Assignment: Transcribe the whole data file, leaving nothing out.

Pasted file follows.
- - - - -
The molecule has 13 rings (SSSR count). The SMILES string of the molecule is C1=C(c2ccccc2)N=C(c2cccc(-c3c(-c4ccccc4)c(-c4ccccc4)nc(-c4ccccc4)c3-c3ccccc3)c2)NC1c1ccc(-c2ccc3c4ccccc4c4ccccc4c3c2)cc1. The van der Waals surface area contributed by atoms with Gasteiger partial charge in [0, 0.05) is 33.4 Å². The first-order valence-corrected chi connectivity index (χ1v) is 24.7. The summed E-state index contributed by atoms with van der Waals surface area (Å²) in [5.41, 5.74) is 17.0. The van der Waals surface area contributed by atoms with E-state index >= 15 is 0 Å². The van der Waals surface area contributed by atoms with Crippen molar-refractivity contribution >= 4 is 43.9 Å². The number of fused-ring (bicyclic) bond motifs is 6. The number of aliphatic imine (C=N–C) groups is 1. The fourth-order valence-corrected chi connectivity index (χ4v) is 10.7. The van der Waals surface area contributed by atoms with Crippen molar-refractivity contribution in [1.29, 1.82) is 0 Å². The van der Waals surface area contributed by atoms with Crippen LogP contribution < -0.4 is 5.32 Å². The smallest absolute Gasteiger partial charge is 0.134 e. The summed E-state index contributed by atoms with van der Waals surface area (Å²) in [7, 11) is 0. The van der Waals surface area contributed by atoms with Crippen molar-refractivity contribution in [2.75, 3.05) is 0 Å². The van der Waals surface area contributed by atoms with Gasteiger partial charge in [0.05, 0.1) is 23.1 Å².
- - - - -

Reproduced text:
The molecule has 13 rings (SSSR count). The SMILES string of the molecule is C1=C(c2ccccc2)N=C(c2cccc(-c3c(-c4ccccc4)c(-c4ccccc4)nc(-c4ccccc4)c3-c3ccccc3)c2)NC1c1ccc(-c2ccc3c4ccccc4c4ccccc4c3c2)cc1. The van der Waals surface area contributed by atoms with Gasteiger partial charge in [0, 0.05) is 33.4 Å². The first-order valence-corrected chi connectivity index (χ1v) is 24.7. The summed E-state index contributed by atoms with van der Waals surface area (Å²) in [5.41, 5.74) is 17.0. The van der Waals surface area contributed by atoms with E-state index >= 15 is 0 Å². The van der Waals surface area contributed by atoms with Crippen molar-refractivity contribution >= 4 is 43.9 Å². The number of fused-ring (bicyclic) bond motifs is 6. The number of aliphatic imine (C=N–C) groups is 1. The fourth-order valence-corrected chi connectivity index (χ4v) is 10.7. The van der Waals surface area contributed by atoms with Crippen molar-refractivity contribution in [1.29, 1.82) is 0 Å². The van der Waals surface area contributed by atoms with Crippen LogP contribution < -0.4 is 5.32 Å². The smallest absolute Gasteiger partial charge is 0.134 e. The summed E-state index contributed by atoms with van der Waals surface area (Å²) in [7, 11) is 0. The van der Waals surface area contributed by atoms with Crippen molar-refractivity contribution in [2.75, 3.05) is 0 Å². The van der Waals surface area contributed by atoms with Gasteiger partial charge in [0.05, 0.1) is 23.1 Å².